At a nameless shopfront somewhere on Doyers Street, this meal's lynchpin ingredients eventually revealed themselves in the form of one small can of Maesri brand Masaman Curry Paste, one bag of dried Thai rice noodles, and two cans of Chaokoh coconut milk (all for much better prices than you'd pay at the regular grocery store, let alone somewhere stupid like Whole Foods.) Perhaps intuiting our culinary ambitions, the shopkeeper (who had been undulating to a techno version of "Smuggler's Blues") asked if we desired lime leaves to round out our shopping expedition. Now, my wife has taught me most of what I know about proper Asian cooking, and by following her orders and poaching the notes from the numerous Thai cooking classes she took back in Boston, I've learned that lime leaves are like the secret weapon ingredient to distinguish your creation from a P.F. Chang's disaster. As such, we were happy to accept the small ziploc baggie of green foliage the shopkeeper produced from beneath the counter, and what follows is a play-by-play of how we put everything together to create the final dish. (Pause to admire author's resistance to obvious joke regarding additional types of green foliage commonly dispursed via ziploc baggie.)
- Approx. 3 cups of coconut milk
- 1 1/2 - 2 lbs of boneless chicken thighs or breast (we used some of both) or beef, cut into 2" cubes.
- 1 small tin of Masaman Curry Paste
- 4-5 small red potatoes cut into fourths (we forgot to buy these, so we used two large baking potatoes.)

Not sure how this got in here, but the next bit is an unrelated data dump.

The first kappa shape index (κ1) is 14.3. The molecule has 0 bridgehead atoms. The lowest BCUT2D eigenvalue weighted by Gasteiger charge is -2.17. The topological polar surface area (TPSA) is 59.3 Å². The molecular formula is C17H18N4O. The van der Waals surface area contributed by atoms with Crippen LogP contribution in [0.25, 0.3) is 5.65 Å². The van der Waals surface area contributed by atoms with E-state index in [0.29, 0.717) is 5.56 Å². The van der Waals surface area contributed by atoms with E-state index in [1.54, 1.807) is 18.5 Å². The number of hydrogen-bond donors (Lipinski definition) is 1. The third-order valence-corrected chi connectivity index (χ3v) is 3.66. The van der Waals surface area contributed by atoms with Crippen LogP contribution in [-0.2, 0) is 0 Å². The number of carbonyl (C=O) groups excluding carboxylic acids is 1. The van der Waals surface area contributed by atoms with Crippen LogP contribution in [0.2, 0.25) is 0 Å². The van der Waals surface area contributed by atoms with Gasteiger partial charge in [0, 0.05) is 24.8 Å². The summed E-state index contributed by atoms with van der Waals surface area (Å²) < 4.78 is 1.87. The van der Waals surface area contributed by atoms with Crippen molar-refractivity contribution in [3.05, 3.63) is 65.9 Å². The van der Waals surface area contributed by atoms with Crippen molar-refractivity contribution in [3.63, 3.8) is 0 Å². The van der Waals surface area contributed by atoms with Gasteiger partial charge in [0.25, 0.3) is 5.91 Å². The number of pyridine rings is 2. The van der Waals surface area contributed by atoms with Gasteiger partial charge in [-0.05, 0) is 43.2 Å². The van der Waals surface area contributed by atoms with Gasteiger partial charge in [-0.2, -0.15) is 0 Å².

- 1 medium sized onion, cut into fourths
- 1/2 cup roasted peanuts (unsalted)
- 3 tablespoons of fish sauce
- 1 1/2 teaspoons lime juice
- 1/4 cup vegetable oil
- 1 tablespoon sugar
- 2 lime leaves
- 3 tablespoons of fried shallots slices (optional)
- Fresh Thai basil leaves (for garnish)
- Heat oil in large wok and brown the meat well.
- Add the coconut milk, bring to a boil, then lower heat, cover, and simmer for about 5 minutes.
- Scoop 1 & 1/2 cups of the hot milk mixture into a small frying pan. Over medium heat, whisk in the curry paste until the fat from the coconut milk rises to the top and it looks like this.
- Pour hot curry mixture back into the wok and mix well. Add fish sauce, sugar, lime juice, lime leaves, onions, potato wedges, and peanuts. Cover and cook on low for 15-20 minutes or until potatoes are cooked through.
- Remove from heat, remove lime leaves, and serve on top of rice or Thai rice noodles (see above). Garnish with shallots and lots of fresh Thai basil.
Presto. Dinner was piping hot, comfortably spicy, plentiful enough to produce two subsequent lunches, and only slightly more complicated than making English muffin pizzas. And the total cost of all the non-staple ingredients clocks in somewhere refreshingly below 10 bucks, which evens out to two bucks and change per food coma.
After making our final purchases below Canal Street, we ambled uptown and stopped at a bar on Houston for late afternoon drinks and a grim discussion of the current economy. After a few rounds, we marched further north towards Union Square. Passing through the East Village, we started sentimentally namechecking stores and restaurants that have been recent victims of the local financial meltdown (Mondo Kim's, Old Devil Moon, Marion's on Continental), until a vision of utter absurdity snapped things back into focus for us: A group of 10-12 crusty punks -- the kind with studded leather jackets and CRASS t-shirts that I used to see and routinely crash into at the ABC no RIO hardcore matinees of my early 20s -- all seated outside a Starbucks cafe, looking despondent, and sipping lattes.
The world is a mess.